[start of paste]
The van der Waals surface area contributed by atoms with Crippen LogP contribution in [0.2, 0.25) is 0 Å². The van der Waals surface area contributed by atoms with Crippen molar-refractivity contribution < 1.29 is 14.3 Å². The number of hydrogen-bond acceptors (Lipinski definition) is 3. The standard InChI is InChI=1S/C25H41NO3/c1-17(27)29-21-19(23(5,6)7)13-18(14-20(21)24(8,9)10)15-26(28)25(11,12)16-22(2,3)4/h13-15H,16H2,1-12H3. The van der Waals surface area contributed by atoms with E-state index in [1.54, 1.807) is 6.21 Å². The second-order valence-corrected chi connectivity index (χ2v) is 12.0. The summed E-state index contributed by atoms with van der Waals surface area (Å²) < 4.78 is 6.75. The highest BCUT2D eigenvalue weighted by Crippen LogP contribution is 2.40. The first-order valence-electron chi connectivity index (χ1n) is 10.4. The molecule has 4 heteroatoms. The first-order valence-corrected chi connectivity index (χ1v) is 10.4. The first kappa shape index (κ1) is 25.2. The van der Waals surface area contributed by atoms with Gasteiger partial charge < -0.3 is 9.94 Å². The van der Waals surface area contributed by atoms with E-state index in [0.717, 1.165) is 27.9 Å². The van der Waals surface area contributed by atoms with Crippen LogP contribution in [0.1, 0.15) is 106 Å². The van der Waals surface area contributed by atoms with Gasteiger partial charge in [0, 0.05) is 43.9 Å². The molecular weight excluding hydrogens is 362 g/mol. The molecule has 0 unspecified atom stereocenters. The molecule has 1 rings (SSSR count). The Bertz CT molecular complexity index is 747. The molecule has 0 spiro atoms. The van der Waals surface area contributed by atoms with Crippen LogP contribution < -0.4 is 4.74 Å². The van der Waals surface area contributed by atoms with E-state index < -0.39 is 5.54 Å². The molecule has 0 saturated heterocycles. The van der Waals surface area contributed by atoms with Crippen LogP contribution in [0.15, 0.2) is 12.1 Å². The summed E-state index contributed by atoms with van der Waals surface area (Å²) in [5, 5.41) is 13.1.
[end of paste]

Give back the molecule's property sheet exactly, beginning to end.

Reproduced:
The van der Waals surface area contributed by atoms with Crippen LogP contribution in [0.2, 0.25) is 0 Å². The van der Waals surface area contributed by atoms with Crippen molar-refractivity contribution < 1.29 is 14.3 Å². The number of hydrogen-bond acceptors (Lipinski definition) is 3. The standard InChI is InChI=1S/C25H41NO3/c1-17(27)29-21-19(23(5,6)7)13-18(14-20(21)24(8,9)10)15-26(28)25(11,12)16-22(2,3)4/h13-15H,16H2,1-12H3. The van der Waals surface area contributed by atoms with E-state index in [1.54, 1.807) is 6.21 Å². The second-order valence-corrected chi connectivity index (χ2v) is 12.0. The summed E-state index contributed by atoms with van der Waals surface area (Å²) < 4.78 is 6.75. The highest BCUT2D eigenvalue weighted by Crippen LogP contribution is 2.40. The first-order valence-electron chi connectivity index (χ1n) is 10.4. The molecule has 4 heteroatoms. The first-order valence-corrected chi connectivity index (χ1v) is 10.4. The first kappa shape index (κ1) is 25.2. The van der Waals surface area contributed by atoms with Gasteiger partial charge < -0.3 is 9.94 Å². The van der Waals surface area contributed by atoms with E-state index in [0.717, 1.165) is 27.9 Å². The van der Waals surface area contributed by atoms with Crippen LogP contribution in [0.1, 0.15) is 106 Å². The van der Waals surface area contributed by atoms with Gasteiger partial charge in [0, 0.05) is 43.9 Å². The molecular weight excluding hydrogens is 362 g/mol. The molecule has 0 unspecified atom stereocenters. The molecule has 1 rings (SSSR count). The Bertz CT molecular complexity index is 747. The molecule has 0 spiro atoms. The van der Waals surface area contributed by atoms with Crippen LogP contribution < -0.4 is 4.74 Å². The van der Waals surface area contributed by atoms with E-state index < -0.39 is 5.54 Å². The molecule has 0 saturated heterocycles. The van der Waals surface area contributed by atoms with Crippen LogP contribution in [0.15, 0.2) is 12.1 Å². The summed E-state index contributed by atoms with van der Waals surface area (Å²) in [5, 5.41) is 13.1.